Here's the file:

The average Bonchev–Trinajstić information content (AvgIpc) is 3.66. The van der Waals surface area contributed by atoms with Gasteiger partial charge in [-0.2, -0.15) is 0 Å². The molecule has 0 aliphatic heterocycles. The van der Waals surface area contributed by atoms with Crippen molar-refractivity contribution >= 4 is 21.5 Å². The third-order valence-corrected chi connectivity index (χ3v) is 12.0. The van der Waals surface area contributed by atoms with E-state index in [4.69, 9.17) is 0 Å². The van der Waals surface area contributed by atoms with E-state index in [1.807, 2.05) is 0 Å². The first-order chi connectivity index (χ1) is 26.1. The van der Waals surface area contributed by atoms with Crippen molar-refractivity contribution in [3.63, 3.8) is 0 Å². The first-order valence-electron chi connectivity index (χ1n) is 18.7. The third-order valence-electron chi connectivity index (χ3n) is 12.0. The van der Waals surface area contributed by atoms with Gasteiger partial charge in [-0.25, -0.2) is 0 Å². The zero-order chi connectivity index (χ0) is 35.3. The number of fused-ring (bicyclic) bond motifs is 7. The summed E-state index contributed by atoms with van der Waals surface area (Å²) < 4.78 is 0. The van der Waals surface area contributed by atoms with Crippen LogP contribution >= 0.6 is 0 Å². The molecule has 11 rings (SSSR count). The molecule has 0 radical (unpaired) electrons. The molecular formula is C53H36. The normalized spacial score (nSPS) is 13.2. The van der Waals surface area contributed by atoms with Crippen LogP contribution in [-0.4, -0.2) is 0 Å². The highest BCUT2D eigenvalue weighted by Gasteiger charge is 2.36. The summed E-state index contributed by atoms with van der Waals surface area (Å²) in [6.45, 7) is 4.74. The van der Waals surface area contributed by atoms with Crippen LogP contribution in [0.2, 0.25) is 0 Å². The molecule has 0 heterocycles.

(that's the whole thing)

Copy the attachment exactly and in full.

The average Bonchev–Trinajstić information content (AvgIpc) is 3.66. The van der Waals surface area contributed by atoms with Gasteiger partial charge in [-0.2, -0.15) is 0 Å². The molecule has 0 aliphatic heterocycles. The van der Waals surface area contributed by atoms with Crippen molar-refractivity contribution >= 4 is 21.5 Å². The third-order valence-corrected chi connectivity index (χ3v) is 12.0. The van der Waals surface area contributed by atoms with E-state index in [4.69, 9.17) is 0 Å². The van der Waals surface area contributed by atoms with E-state index in [1.807, 2.05) is 0 Å². The first-order chi connectivity index (χ1) is 26.1. The van der Waals surface area contributed by atoms with Crippen molar-refractivity contribution in [3.63, 3.8) is 0 Å². The first-order valence-electron chi connectivity index (χ1n) is 18.7. The third-order valence-electron chi connectivity index (χ3n) is 12.0. The van der Waals surface area contributed by atoms with Gasteiger partial charge in [-0.25, -0.2) is 0 Å². The zero-order chi connectivity index (χ0) is 35.3. The number of fused-ring (bicyclic) bond motifs is 7. The summed E-state index contributed by atoms with van der Waals surface area (Å²) < 4.78 is 0. The van der Waals surface area contributed by atoms with Crippen LogP contribution >= 0.6 is 0 Å². The molecule has 11 rings (SSSR count). The molecule has 0 radical (unpaired) electrons. The molecular formula is C53H36. The normalized spacial score (nSPS) is 13.2. The van der Waals surface area contributed by atoms with Crippen LogP contribution in [-0.4, -0.2) is 0 Å². The highest BCUT2D eigenvalue weighted by Gasteiger charge is 2.36. The summed E-state index contributed by atoms with van der Waals surface area (Å²) in [6.45, 7) is 4.74. The van der Waals surface area contributed by atoms with Crippen LogP contribution in [0.2, 0.25) is 0 Å². The molecule has 0 heterocycles.